Ships don’t seem to have “home ports” any more – they circle the world like the proverbial Flying Dutchman – their crews hopefully relieved by great iron birds at the conclusion of their tour, wherever the ship happens to be at the time. They might have a port of registry written across the stern, but they almost certainly never go there.
Our home port was where the voyage began and months, or even years later, ended. It was London, where the company had its head office, where the management hung out and from where all the “we fail to understand” letters originated. We had our own regular berths in the Royal Docks, a short walk from the dock office, where various superintendents had their lairs and from where we lesser mortals would be appointed to our ships.
We even had our own gangs of dockers on the loading and discharging berths and various hangers-on like the shore gang, who served under the shore boatswain aboard the ships in port, once the deep sea crew had been paid off. These folk lived the life of Riley, sailors who wouldn’t, or couldn’t, go to sea; home every night, with their voyages confined to the length of the Royals and a trip to the dry dock.
“While this chaos swirled around them…”
Old Joseph Conrad beautifully described how once the ship Narcissus had docked in London, her crew just disappeared like the morning dew when they were paid off and the well-ordered vessel was taken over by the landsmen who reduced her to chaos in a few hours. Well, half a century on it hadn’t really changed much.
All sorts of people would arrive on board, bearing bits of paper authorising them to take things away, carry out repairs to bits of the ship’s equipment nobody had told us needed repairing, or just come for lunch. Meanwhile the officers “standing by” the ship just carried on in the usual fashion, while this chaos swirled around them.
You sort of hoped that they really were authorised to be doing this work. A friend who worked for a passenger liner company told me that in their home port a team of carpet layers came along and stripped out all of the nearly new carpet from the public rooms and disappeared with it, for ever.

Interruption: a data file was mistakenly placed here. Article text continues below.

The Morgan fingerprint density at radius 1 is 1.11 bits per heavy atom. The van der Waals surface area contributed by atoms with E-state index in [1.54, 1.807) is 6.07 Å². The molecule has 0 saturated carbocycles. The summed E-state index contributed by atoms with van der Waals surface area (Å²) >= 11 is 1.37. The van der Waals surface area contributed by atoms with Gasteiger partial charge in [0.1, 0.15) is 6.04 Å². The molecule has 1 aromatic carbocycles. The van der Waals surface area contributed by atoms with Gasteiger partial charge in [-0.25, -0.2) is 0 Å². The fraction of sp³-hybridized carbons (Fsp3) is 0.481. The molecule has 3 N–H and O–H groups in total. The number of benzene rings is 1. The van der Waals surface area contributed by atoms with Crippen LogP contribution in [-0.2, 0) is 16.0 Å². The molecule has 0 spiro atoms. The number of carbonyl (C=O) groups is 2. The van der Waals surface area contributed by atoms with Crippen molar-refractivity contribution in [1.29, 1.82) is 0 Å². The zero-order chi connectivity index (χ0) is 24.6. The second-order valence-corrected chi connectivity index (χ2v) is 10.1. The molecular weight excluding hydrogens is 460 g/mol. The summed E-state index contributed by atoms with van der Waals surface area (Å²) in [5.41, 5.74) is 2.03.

On another occasion in their home port a gang of “engineering specialists”, bristling with sufficient authority to bamboozle the stand-by senior engineer, had made off with a lorry-load of white metal bearings, worth a fortune. I don’t doubt that there were plenty of fiddles enjoyed by our shore gang and their kinsfolk (they all seemed to be related), but it probably wasn’t at this elevated scale. But people would front up to the officer of the day, shove a piece of paper under his nose with a “would you mind signing this, squire” and go on their way rejoicing.
One Sunday morning in the Royals, with the ship as quiet as the grave a shipmate was shaving when a swarthy looking chap turned up and said that he had actually bought the ship and was taking possession.
He had a huge Gladstone bag stuffed with padlocks to secure his purchase. My friend didn’t know what to think but got on the phone to the marine superintendent, who told him that the ship had indeed been sold, but nobody had thought to tell the officer in charge.
But it was nice to go to a port where there were the same familiar faces, voyage after voyage, year after year. The same people always seemed to do exactly the same jobs. The shipworkers, who were a sort of foreman stevedore and the go-to person when there was a cargo problem, would become friends, even though you might only see them for a week once or twice a year.
“Memories of our home port return”
I swear the same winchman, who was sitting at the starboard winch at hatch No.3 when I was a first trip apprentice, was doing exactly the same job when I docked in London on a ship twelve years later. Maybe they just felt comfortable in the same role, every day. Possibly they had inherited the job from their fathers and had containerisation not come along to spoil all our lives, would have passed it on to their sons.
Standing by in the home port, you had to be on your toes as superintendents and even directors of the company would appear on board, invariably with something critical to say, if a flag was tangled up, you had forgotten your hat, or the lunch was not up to their expectations. It was usually OK, as the shore gang had its own catering staff that took over the ship’s galley and looked after us, while they were feeding themselves well.
You didn’t know what was going on in the world on our long voyages to the other side of the world, but in the home port you got to hear some of the company gossip. You could wander up to the dock office to collect the mail and chat to the secretaries, or try and ingratiate yourself with the lovely lady who did all the officers’ appointments.
You sort of felt that it might help you get a better deep sea ship, or the voyage you were looking for, or avoid sailing with the dreaded Captain X, whose ship was due to sail in a couple of weeks’ time. That was a long time ago, but on occasions I have flown from London City Airport, built on these old docks, memories of our home port return.
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